This project is one I began a few months ago (in November!?!) We garbage-picked this desk chair way back when we lived in Ohio. (See my prior post on garbage-picking.) We lived in a neighborhood where people would often put items out on their lawn that they no longer wanted but were in good shape. But I still call it garbage-picking because it seems funny.
There wasn’t really anything wrong with the chair before I recovered it…but I wanted it to be something special and add some interest to our kitchen.
I did use quilting-weight cotton. I ironed some fusible fleece to the back of the fabric to make it [hopefully] more durable.
To get started, I detached the back and seat from the chair using a drill. Then I removed the plastic pieces covering the staples securing the fabric. After that, I removed the staples and the fabric to get to the chair’s foam padding.
This project would’ve been super simple if I hadn’t cracked the plastic seat bottom and seat back when I was taking the original black fabric off of the chair. The plastic was what hid the staples securing the fabric to the chair. To do the top of the seat and front of the back rest, I just stapled the fabric to each wood piece (similar to what I did for the first steps of this rocking chair).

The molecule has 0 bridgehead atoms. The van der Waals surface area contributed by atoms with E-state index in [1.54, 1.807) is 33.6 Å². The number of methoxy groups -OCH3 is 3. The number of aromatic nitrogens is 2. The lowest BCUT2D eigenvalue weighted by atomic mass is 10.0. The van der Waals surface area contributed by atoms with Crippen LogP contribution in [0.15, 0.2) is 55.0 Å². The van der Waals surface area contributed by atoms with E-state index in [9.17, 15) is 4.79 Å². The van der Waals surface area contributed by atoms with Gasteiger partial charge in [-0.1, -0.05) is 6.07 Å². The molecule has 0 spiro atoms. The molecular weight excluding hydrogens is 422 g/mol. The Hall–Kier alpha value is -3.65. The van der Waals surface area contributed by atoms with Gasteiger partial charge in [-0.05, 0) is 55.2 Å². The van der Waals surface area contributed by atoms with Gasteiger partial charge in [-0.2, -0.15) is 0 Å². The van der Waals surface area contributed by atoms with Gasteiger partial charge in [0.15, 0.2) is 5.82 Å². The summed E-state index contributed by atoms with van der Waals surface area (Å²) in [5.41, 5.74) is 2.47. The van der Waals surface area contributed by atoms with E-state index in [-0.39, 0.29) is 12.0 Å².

However, as you can see, I had to cover the back of the chair with fabric and blue trim/piping. This required getting out my ply-grip and doing the same process I used for the rocking chair reupholstery. However, I have a better stapler this time (it is just a manual stapler) but I didn’t have to use upholstery tacks this time like I did for prior projects!
I also used the ply-grip for the bottom. I won the fabric from Sew, Mama, Sew about 2 years ago! I am so glad to finally have used [some] of it. My wonderful husband and dad made this desk. Our house has a little alcove in the kitchen and so they just built in this super cute desk. [They would want me to note that it still needs some trim around the edges. But I’m using and enjoying it as is!]
I am so glad the chair is done. It took me forever, but turned out well! Looking back, using a quilting-weight light colored cotton print wasn’t the smartest choice for the kitchen!
I did use two coats of Scotch Guard in an attempt to protect my hard work.